The Great Mosque (The Umayyad Mosque)
site of the Great Mosque is the former Agora from the Hellenistic
period, which later became the garden for the Cathedral of St.
Helena, during the Christian era.
It was built by the Umayyad Caliph al Walid, who had earlier
founded the Great
Mosque in Damascus. It was completed in 717 by his successor
Caliph Suleiman. Nur al Din later rebuilt it in 1169 after a great
fire and the Mamelukes made further alterations. This mosque has an
enormous 45-meter minaret, which is completely detached from it,
built by the Seljuks in 1070.
the main entrance, a large court can be seen with pillared arcades,
which are substitutions for the original ones in the Damascus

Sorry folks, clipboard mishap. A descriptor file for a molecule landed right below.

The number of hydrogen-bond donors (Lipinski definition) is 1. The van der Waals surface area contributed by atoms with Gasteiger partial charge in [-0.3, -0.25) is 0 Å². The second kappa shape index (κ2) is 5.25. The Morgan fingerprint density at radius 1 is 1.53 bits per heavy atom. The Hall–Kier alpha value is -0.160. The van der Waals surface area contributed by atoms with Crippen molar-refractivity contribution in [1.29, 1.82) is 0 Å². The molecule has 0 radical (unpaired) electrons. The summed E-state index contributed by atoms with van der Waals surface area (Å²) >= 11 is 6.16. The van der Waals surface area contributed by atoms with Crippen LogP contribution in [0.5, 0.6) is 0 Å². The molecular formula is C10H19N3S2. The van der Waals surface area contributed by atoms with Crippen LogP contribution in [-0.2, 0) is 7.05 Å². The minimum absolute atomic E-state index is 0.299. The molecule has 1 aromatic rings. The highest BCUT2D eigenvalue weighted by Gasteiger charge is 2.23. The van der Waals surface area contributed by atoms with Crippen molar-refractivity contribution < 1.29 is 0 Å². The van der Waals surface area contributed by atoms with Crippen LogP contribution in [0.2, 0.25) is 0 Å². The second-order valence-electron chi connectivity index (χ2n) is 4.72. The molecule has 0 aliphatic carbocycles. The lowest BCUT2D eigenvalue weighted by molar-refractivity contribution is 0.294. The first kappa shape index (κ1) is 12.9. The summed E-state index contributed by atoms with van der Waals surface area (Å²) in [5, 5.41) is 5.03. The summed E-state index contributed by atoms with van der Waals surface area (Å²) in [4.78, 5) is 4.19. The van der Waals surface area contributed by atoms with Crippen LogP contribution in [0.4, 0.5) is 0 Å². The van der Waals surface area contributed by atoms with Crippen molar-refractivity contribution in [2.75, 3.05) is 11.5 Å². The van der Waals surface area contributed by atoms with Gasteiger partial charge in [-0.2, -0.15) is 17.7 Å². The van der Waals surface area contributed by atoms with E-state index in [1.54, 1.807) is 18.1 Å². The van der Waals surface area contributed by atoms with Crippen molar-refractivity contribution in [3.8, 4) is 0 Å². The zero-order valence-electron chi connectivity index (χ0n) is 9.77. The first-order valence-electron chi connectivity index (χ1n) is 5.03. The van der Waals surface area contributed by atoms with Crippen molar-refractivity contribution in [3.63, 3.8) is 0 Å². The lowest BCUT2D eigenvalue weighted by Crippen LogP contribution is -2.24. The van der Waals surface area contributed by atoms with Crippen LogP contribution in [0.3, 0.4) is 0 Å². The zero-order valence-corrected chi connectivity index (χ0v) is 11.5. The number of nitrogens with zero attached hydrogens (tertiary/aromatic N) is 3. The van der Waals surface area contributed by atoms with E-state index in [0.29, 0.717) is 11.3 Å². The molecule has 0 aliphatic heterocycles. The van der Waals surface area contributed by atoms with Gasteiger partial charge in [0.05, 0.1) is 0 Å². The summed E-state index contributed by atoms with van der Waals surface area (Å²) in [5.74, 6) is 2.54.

mosque. Another series of arches can be found in the façade of
the prayer hall, which were built by the Mamelukes. The façade is
well decorated with intricately cut and various colored stones. A
composition of white marble and inlaid basalt can be seen on the
main door. As for the minbar, which is the pulpit on which the
Sheikh stands when preaching, it is very beautifully carved out of
wood and probably dates back to the 15th century.
the prayer hall, to the left of the mihrab is a finely tiled chamber
that is said to hold the head of Zechariah, the father of John the